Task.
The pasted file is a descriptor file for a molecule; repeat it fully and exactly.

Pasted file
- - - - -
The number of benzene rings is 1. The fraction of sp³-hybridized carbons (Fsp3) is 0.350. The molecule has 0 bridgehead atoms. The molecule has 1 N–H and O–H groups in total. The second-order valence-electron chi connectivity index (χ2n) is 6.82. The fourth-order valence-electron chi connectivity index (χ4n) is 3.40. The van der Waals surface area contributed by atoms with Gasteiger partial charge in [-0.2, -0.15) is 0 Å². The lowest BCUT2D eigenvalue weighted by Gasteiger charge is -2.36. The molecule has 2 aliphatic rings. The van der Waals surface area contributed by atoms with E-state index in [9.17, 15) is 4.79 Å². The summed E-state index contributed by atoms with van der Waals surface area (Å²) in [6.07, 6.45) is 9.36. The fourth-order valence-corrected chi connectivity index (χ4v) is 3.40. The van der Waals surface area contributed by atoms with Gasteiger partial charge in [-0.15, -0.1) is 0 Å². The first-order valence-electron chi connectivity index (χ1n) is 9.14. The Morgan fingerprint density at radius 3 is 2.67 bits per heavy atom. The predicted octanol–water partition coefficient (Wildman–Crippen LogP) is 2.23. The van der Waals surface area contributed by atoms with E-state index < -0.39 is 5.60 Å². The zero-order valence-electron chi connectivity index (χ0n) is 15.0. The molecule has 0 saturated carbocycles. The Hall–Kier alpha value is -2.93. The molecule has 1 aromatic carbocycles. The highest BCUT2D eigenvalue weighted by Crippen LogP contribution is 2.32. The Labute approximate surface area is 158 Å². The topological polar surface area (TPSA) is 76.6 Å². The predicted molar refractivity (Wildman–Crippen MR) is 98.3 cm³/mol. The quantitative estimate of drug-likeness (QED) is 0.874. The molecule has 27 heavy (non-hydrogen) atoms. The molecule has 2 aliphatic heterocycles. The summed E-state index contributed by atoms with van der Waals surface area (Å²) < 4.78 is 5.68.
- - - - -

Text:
The number of benzene rings is 1. The fraction of sp³-hybridized carbons (Fsp3) is 0.350. The molecule has 0 bridgehead atoms. The molecule has 1 N–H and O–H groups in total. The second-order valence-electron chi connectivity index (χ2n) is 6.82. The fourth-order valence-electron chi connectivity index (χ4n) is 3.40. The van der Waals surface area contributed by atoms with Gasteiger partial charge in [-0.2, -0.15) is 0 Å². The lowest BCUT2D eigenvalue weighted by Gasteiger charge is -2.36. The molecule has 2 aliphatic rings. The van der Waals surface area contributed by atoms with E-state index in [9.17, 15) is 4.79 Å². The summed E-state index contributed by atoms with van der Waals surface area (Å²) in [6.07, 6.45) is 9.36. The fourth-order valence-corrected chi connectivity index (χ4v) is 3.40. The van der Waals surface area contributed by atoms with Gasteiger partial charge in [-0.15, -0.1) is 0 Å². The first-order valence-electron chi connectivity index (χ1n) is 9.14. The Morgan fingerprint density at radius 3 is 2.67 bits per heavy atom. The predicted octanol–water partition coefficient (Wildman–Crippen LogP) is 2.23. The van der Waals surface area contributed by atoms with E-state index < -0.39 is 5.60 Å². The zero-order valence-electron chi connectivity index (χ0n) is 15.0. The molecule has 0 saturated carbocycles. The Hall–Kier alpha value is -2.93. The molecule has 1 aromatic carbocycles. The highest BCUT2D eigenvalue weighted by Crippen LogP contribution is 2.32. The Labute approximate surface area is 158 Å². The topological polar surface area (TPSA) is 76.6 Å². The predicted molar refractivity (Wildman–Crippen MR) is 98.3 cm³/mol. The quantitative estimate of drug-likeness (QED) is 0.874. The molecule has 27 heavy (non-hydrogen) atoms. The molecule has 2 aliphatic heterocycles. The summed E-state index contributed by atoms with van der Waals surface area (Å²) < 4.78 is 5.68.